The Persecution of Ahmadi Muslims
This All Party Parliamentary Group has been set up to promote the interests of the Ahmadiyya Muslim Community in the UK and abroad. The Community is one of the most persecuted groups in the world simply on grounds of its faith.
In Pakistan, the Ahmadiyya Muslim Community is the only religious community to be targeted by federal laws on grounds of its faith. The state plays a pivotal role in denying Ahmadi Muslims their basic religious freedoms. The persecution faced by Ahmadi Muslims in Pakistan is well documented and has been entrenched within the Pakistani state and society for decades.
In Pakistan, Ahmadi Muslims are legally prohibited from calling themselves Muslims, they cannot practice their faith as Muslims, cannot vote and are persecuted from the cradle to the grave. In particular, Ahmadis are declared ‘wajbul qatl’ (deserving to be killed) publicly by clerics and the state condemns Ahmadi Muslims to three years imprisonment for their faith under the Anti-Ahmadi laws, and to death under blasphemy laws.
The persecution of Ahmadis in Pakistan is a case of the politicisation of religion by extremists. Legislation has entrenched the persecution and discrimination of Ahmadi Muslims in law. This has emboldened extremists (for example groups such as the Majlis Ahrar, the Jamate Islami and the Majlis Khatme Nabuwwat) that have used these laws as a pretext to kill Ahmadis in Pakistan.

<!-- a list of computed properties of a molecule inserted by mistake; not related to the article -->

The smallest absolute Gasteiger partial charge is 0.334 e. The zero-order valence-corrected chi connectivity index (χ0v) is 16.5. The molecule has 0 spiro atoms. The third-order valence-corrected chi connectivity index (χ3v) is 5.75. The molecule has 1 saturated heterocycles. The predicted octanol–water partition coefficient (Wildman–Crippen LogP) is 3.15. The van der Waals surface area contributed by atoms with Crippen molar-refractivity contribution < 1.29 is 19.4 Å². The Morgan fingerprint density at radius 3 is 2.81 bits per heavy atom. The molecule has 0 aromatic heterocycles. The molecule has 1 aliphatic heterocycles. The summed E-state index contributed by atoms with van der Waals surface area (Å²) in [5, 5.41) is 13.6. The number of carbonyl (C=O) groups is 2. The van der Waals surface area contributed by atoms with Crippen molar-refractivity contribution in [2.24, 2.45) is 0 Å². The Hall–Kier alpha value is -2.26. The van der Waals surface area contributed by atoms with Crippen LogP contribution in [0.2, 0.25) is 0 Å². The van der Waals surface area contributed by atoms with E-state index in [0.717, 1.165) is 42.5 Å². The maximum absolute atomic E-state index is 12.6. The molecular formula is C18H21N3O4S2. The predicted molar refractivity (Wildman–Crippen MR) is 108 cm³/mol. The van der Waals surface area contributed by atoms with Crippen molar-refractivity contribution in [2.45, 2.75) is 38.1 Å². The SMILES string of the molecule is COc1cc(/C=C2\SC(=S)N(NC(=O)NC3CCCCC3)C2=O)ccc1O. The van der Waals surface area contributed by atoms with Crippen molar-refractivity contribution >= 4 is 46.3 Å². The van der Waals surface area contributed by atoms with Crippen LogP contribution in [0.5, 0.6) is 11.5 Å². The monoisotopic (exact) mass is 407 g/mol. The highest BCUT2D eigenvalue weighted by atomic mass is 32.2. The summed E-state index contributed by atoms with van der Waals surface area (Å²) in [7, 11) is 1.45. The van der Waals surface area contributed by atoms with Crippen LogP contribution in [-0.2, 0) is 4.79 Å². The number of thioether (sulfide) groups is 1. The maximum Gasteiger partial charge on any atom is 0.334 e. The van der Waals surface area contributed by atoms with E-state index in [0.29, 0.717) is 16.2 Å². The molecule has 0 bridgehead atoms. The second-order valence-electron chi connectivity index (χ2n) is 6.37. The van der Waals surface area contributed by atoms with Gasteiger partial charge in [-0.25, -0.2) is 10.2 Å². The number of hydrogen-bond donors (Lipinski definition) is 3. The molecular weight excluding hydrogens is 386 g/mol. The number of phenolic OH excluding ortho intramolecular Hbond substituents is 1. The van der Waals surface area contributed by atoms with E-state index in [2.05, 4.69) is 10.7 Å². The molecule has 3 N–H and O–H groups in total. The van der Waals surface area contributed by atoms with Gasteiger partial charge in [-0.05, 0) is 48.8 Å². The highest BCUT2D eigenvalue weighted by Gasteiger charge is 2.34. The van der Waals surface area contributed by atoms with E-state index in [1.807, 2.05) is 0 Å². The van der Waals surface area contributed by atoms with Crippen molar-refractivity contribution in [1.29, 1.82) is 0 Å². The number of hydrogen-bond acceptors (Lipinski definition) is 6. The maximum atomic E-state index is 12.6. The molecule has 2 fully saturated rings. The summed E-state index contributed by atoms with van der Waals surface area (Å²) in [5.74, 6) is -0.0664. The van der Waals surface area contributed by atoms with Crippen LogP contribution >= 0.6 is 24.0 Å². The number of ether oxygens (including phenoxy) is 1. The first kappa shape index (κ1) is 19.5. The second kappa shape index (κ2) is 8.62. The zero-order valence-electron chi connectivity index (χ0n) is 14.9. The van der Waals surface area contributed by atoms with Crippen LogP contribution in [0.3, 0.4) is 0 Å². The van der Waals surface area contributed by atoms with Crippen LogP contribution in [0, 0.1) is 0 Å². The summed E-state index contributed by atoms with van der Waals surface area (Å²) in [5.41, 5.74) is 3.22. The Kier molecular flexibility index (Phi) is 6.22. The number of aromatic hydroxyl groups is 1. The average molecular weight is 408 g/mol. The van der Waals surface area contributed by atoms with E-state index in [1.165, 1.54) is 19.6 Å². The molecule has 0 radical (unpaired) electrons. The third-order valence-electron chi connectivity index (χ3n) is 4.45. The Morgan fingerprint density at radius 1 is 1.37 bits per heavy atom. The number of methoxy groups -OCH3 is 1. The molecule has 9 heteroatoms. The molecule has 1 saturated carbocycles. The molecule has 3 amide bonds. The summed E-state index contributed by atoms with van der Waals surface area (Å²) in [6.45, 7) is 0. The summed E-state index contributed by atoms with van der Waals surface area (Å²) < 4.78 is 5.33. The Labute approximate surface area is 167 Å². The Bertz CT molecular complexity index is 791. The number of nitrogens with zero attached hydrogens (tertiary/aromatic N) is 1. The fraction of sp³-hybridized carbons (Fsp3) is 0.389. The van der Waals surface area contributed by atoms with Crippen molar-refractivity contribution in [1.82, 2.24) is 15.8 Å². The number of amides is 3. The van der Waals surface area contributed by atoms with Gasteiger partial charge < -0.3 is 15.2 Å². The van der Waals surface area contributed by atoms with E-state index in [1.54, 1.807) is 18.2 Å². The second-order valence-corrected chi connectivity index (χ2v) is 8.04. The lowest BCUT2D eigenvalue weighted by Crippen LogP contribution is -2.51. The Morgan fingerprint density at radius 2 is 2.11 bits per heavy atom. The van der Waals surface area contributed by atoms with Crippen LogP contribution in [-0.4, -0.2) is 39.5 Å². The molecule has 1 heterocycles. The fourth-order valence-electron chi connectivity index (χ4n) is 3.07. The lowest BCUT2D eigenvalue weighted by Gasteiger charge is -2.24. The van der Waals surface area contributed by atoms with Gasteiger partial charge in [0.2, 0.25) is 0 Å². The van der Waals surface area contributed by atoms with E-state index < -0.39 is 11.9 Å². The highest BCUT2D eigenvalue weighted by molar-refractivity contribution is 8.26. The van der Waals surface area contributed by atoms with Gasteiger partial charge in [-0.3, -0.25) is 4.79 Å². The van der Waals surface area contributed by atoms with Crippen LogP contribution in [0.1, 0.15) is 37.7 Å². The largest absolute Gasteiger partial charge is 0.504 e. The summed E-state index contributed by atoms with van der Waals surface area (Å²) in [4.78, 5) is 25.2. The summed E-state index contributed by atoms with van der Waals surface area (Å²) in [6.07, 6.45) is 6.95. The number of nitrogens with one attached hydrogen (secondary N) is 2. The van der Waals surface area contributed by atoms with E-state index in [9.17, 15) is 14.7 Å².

As a result, extremists have had an open hand and regularly transmit or publish hate messages, death threats and even hit lists of Ahmadi Muslims declaring that killing of an Ahmadi is a noble act.
The same hatred, on varying scales, can be seen spreading from Pakistan to other countries, including Indonesia, Egypt, Kazakhstan and Kyrgyzstan to name a few.
The impact of extremism is now spilling over to the UK. A stark example of this can be seen in the 2016 murder of Asad Shah, an Ahmadi Muslim shopkeeper, who was murdered in broad daylight on the streets of Glasgow simply on grounds of his faith.
In the UK, we have also seen the use of media outlets such as satellite television and the internet where religious extremists are openly airing hate speech against the Community.
Such intolerance must not be allowed to take root in Britain and the wider world today.
For further information about religious persecution against the Ahmadiyya Muslim Community, please visit: